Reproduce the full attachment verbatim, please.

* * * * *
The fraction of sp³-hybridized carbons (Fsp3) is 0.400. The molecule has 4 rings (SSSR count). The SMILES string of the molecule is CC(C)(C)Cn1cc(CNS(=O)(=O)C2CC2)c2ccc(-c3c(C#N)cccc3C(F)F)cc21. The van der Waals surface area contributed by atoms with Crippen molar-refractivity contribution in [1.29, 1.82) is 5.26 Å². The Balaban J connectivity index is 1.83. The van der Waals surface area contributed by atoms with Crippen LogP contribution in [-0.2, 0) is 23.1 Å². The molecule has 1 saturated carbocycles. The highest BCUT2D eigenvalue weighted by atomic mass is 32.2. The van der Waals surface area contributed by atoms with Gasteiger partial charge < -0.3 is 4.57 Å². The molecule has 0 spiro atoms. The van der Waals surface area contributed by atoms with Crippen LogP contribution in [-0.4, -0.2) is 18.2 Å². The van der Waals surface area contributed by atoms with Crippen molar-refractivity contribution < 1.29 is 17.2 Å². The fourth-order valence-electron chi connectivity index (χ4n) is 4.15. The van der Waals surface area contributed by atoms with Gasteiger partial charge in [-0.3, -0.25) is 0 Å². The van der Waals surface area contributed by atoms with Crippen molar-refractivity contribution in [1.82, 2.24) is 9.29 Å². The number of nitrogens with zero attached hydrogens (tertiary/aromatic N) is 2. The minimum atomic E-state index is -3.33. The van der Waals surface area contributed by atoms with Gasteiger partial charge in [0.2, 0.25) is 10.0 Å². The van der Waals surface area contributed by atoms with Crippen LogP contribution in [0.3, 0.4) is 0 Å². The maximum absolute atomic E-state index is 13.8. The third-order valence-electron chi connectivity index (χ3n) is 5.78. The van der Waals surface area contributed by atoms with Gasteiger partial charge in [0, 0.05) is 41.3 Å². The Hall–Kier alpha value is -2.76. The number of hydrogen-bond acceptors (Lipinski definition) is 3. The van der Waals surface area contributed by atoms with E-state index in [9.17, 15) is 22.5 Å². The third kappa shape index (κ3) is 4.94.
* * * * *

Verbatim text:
The fraction of sp³-hybridized carbons (Fsp3) is 0.400. The molecule has 4 rings (SSSR count). The SMILES string of the molecule is CC(C)(C)Cn1cc(CNS(=O)(=O)C2CC2)c2ccc(-c3c(C#N)cccc3C(F)F)cc21. The van der Waals surface area contributed by atoms with Crippen molar-refractivity contribution in [1.29, 1.82) is 5.26 Å². The Balaban J connectivity index is 1.83. The van der Waals surface area contributed by atoms with Crippen LogP contribution in [-0.2, 0) is 23.1 Å². The molecule has 1 saturated carbocycles. The highest BCUT2D eigenvalue weighted by atomic mass is 32.2. The van der Waals surface area contributed by atoms with Gasteiger partial charge < -0.3 is 4.57 Å². The molecule has 0 spiro atoms. The van der Waals surface area contributed by atoms with Crippen LogP contribution in [-0.4, -0.2) is 18.2 Å². The van der Waals surface area contributed by atoms with Crippen molar-refractivity contribution < 1.29 is 17.2 Å². The fourth-order valence-electron chi connectivity index (χ4n) is 4.15. The van der Waals surface area contributed by atoms with Gasteiger partial charge in [-0.3, -0.25) is 0 Å². The van der Waals surface area contributed by atoms with Crippen molar-refractivity contribution in [1.82, 2.24) is 9.29 Å². The number of nitrogens with zero attached hydrogens (tertiary/aromatic N) is 2. The minimum atomic E-state index is -3.33. The van der Waals surface area contributed by atoms with Gasteiger partial charge in [0.2, 0.25) is 10.0 Å². The van der Waals surface area contributed by atoms with Crippen LogP contribution in [0.3, 0.4) is 0 Å². The maximum absolute atomic E-state index is 13.8. The third-order valence-electron chi connectivity index (χ3n) is 5.78. The van der Waals surface area contributed by atoms with Gasteiger partial charge in [0, 0.05) is 41.3 Å². The Hall–Kier alpha value is -2.76. The number of hydrogen-bond acceptors (Lipinski definition) is 3. The van der Waals surface area contributed by atoms with E-state index in [9.17, 15) is 22.5 Å². The third kappa shape index (κ3) is 4.94.